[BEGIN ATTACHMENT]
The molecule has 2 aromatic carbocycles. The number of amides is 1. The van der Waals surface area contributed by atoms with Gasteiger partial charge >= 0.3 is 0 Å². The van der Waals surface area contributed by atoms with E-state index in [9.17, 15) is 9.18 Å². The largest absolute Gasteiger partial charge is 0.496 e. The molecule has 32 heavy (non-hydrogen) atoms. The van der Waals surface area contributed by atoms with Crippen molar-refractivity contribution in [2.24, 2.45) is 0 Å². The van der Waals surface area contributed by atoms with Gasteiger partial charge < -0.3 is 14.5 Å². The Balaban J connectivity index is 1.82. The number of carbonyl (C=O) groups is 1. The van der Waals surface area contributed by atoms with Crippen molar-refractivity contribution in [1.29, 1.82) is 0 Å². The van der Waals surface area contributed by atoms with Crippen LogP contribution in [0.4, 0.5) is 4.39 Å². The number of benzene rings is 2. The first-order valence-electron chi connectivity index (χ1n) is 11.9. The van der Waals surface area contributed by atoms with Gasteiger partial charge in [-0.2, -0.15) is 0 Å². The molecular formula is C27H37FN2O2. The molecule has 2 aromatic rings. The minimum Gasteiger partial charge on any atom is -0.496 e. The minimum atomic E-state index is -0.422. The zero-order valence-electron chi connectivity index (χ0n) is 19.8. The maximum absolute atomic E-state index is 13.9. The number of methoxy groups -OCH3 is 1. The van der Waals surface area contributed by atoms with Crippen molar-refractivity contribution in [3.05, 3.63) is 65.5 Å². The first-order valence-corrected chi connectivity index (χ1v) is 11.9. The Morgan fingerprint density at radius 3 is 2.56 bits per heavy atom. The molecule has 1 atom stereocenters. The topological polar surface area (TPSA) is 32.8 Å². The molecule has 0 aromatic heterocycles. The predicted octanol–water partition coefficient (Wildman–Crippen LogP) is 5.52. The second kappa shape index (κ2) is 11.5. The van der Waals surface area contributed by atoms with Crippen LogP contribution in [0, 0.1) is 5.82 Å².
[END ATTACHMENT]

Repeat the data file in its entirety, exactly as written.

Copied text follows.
The molecule has 2 aromatic carbocycles. The number of amides is 1. The van der Waals surface area contributed by atoms with Gasteiger partial charge >= 0.3 is 0 Å². The van der Waals surface area contributed by atoms with E-state index in [9.17, 15) is 9.18 Å². The largest absolute Gasteiger partial charge is 0.496 e. The molecule has 32 heavy (non-hydrogen) atoms. The van der Waals surface area contributed by atoms with Crippen molar-refractivity contribution in [2.24, 2.45) is 0 Å². The van der Waals surface area contributed by atoms with Gasteiger partial charge < -0.3 is 14.5 Å². The Balaban J connectivity index is 1.82. The number of carbonyl (C=O) groups is 1. The van der Waals surface area contributed by atoms with Crippen molar-refractivity contribution in [1.29, 1.82) is 0 Å². The van der Waals surface area contributed by atoms with Crippen LogP contribution in [0.4, 0.5) is 4.39 Å². The number of benzene rings is 2. The first-order valence-electron chi connectivity index (χ1n) is 11.9. The van der Waals surface area contributed by atoms with Gasteiger partial charge in [-0.2, -0.15) is 0 Å². The molecular formula is C27H37FN2O2. The molecule has 2 aromatic rings. The minimum Gasteiger partial charge on any atom is -0.496 e. The minimum atomic E-state index is -0.422. The zero-order valence-electron chi connectivity index (χ0n) is 19.8. The maximum absolute atomic E-state index is 13.9. The number of methoxy groups -OCH3 is 1. The van der Waals surface area contributed by atoms with Crippen molar-refractivity contribution in [3.05, 3.63) is 65.5 Å². The first-order valence-corrected chi connectivity index (χ1v) is 11.9. The Morgan fingerprint density at radius 3 is 2.56 bits per heavy atom. The molecule has 1 atom stereocenters. The topological polar surface area (TPSA) is 32.8 Å². The molecule has 0 aromatic heterocycles. The predicted octanol–water partition coefficient (Wildman–Crippen LogP) is 5.52. The second kappa shape index (κ2) is 11.5. The van der Waals surface area contributed by atoms with Crippen LogP contribution in [0, 0.1) is 5.82 Å².